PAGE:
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Fertility/Reproductive Health
Working Group

CHE's Fertility & Reproductive Health Working Group convenes over 450 diverse members around environmental impacts on fertility and reproductive health. The goal of this dynamic conversation is to discern what the science is telling us, where the research gaps are, and how we can effectively support and promote science-based education and action. Read more...

If you would like to join and are already a CHE Partner, send us an email request. Or become a CHE Partner and indicate your interest in your application.

For more information, please contact Karin Russ at karin@healthandenvironment.org.


Highlights, September 2014

PPTOXIV: Environmental Stressors in Disease and Implications for Human Health
October 26 – 29, 2014. Boston, MA. The Endocrine Society is sponsoring the fourth international summit of Prenatal Programming and Toxicity (PPTOX) – a conference series dedicated to cutting-edge discussion of environmental hazards during early life and long-term consequences. PPTOX is one of the premier international venues for scientists to evaluate current knowledge and guide forward momentum for this burgeoning field. Advanced registration rates end September 10th.

Reproductive Environmental Health Articles September 2014—Male factor infertility

Transgenerational impaired male fertility with an Igf2 epigenetic defect in the rat are induced by the endocrine disruptor, p,p'-DDE
The first generation of male offspring exposed in utero to p,p'-DDE, showed impaired male fertility and altered imprinted gene expression. These defects were transferred to the F3 generation through the male germline. Human Reproduction.

Effect of glyphosate on the sperm quality of zebrafish Danio rerio
In this study, the effect of glyphosate on sperm quality of the fish Danio rerio was investigated after 24 and 96h of exposure at concentrations of 5mg/L and 10mg/L.  Sperm motility was reduced after exposure to both glyphosate concentrations. The mitochondrial functionality and membrane and DNA integrity were also reduced at the highest concentration. Aquatic Toxicology.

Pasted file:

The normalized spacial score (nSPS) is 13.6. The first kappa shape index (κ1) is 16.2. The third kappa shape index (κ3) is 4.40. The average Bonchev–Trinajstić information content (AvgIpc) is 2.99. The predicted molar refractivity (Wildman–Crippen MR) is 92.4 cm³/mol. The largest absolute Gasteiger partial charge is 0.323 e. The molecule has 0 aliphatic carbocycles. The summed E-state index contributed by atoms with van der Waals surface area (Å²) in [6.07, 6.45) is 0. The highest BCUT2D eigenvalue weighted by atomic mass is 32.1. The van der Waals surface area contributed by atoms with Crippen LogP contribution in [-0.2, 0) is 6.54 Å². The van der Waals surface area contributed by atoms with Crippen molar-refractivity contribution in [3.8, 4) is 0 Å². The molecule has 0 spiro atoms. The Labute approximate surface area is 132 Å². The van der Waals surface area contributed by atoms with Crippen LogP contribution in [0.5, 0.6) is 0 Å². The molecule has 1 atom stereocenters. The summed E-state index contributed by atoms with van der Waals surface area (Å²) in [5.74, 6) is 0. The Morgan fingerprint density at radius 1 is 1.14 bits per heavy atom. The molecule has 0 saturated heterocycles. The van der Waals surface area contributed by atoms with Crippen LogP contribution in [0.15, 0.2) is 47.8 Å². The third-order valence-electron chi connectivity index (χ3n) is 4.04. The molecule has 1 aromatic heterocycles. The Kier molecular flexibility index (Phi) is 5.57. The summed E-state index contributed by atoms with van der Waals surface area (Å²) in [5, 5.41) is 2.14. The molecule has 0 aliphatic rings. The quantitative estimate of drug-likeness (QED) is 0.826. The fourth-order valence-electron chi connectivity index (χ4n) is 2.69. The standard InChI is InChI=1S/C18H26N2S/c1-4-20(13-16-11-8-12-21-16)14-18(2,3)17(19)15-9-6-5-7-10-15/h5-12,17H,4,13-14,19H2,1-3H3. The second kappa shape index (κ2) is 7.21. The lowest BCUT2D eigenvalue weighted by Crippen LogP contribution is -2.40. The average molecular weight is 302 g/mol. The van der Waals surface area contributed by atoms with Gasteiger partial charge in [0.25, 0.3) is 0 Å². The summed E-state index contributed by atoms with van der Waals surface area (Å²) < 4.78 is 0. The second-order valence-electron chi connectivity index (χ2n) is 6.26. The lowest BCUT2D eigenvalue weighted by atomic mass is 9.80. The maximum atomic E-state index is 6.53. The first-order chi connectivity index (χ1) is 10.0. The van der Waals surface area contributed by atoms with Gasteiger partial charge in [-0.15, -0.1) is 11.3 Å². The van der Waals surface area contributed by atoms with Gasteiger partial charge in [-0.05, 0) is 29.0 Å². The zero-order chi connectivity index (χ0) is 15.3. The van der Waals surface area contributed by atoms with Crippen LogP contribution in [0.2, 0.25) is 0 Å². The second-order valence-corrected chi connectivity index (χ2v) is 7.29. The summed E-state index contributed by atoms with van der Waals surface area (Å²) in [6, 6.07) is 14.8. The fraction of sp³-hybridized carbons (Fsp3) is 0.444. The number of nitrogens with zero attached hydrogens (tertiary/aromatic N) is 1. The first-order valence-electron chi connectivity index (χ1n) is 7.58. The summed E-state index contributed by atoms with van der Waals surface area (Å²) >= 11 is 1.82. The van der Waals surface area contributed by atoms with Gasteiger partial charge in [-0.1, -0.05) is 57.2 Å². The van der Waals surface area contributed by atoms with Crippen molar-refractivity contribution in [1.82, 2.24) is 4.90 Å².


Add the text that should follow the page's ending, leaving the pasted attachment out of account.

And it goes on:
The relationship between exposure to air pollution and sperm disomy
This study of 212 men who were attending an infertility clinic for diagnostic purposes found that previous exposure to PM10 was associated with disomy 21. A separate analysis conducted among men who were nonsmokers showed that the relationship between PM2.5 and disomy Y and disomy 21 remained significant. Environmental and Molecular Mutagenesis.

See a searchable calendar with events of interest to this working group.

UCSF Program on Reproductive Health and the Environment present Visionary Leadership Awards

6/14/13: The UCSF PRHE program awarded its Visionary Leadership Award at the start of The Endocrine Society Meeting in San Francisco to three prominent leaders of professional societies. Teresa Woodruff, President-elect of The Endocrine Society, Linda Giudice, President of the American Society for Reproductive Medicine, and Jeanne Conry, President of the American Congress of Obstetricians and Gynecologists were this year's recipients. The award is given to visionary leaders working to improve reproductive health by preventing harmful environmental exposures.

Pictured above (L-R) are PRHE Director, Tracey Woodruff with Linda Giudice and CHE Fertility founder, Alison Carlson. Below, Vice-Chair of CHE Michael Lerner, Alison Carlson, former CHE Fertility coordinator Julia Varshavsky, and current coordinator Karin Russ gather to commemorate the occasion.

Second Annual CHE/NIEHS Women's Environmental Reproductive Health Consortium Meeting

For additional information, visit: Women's Environmental Reproductive Health Consortium. 


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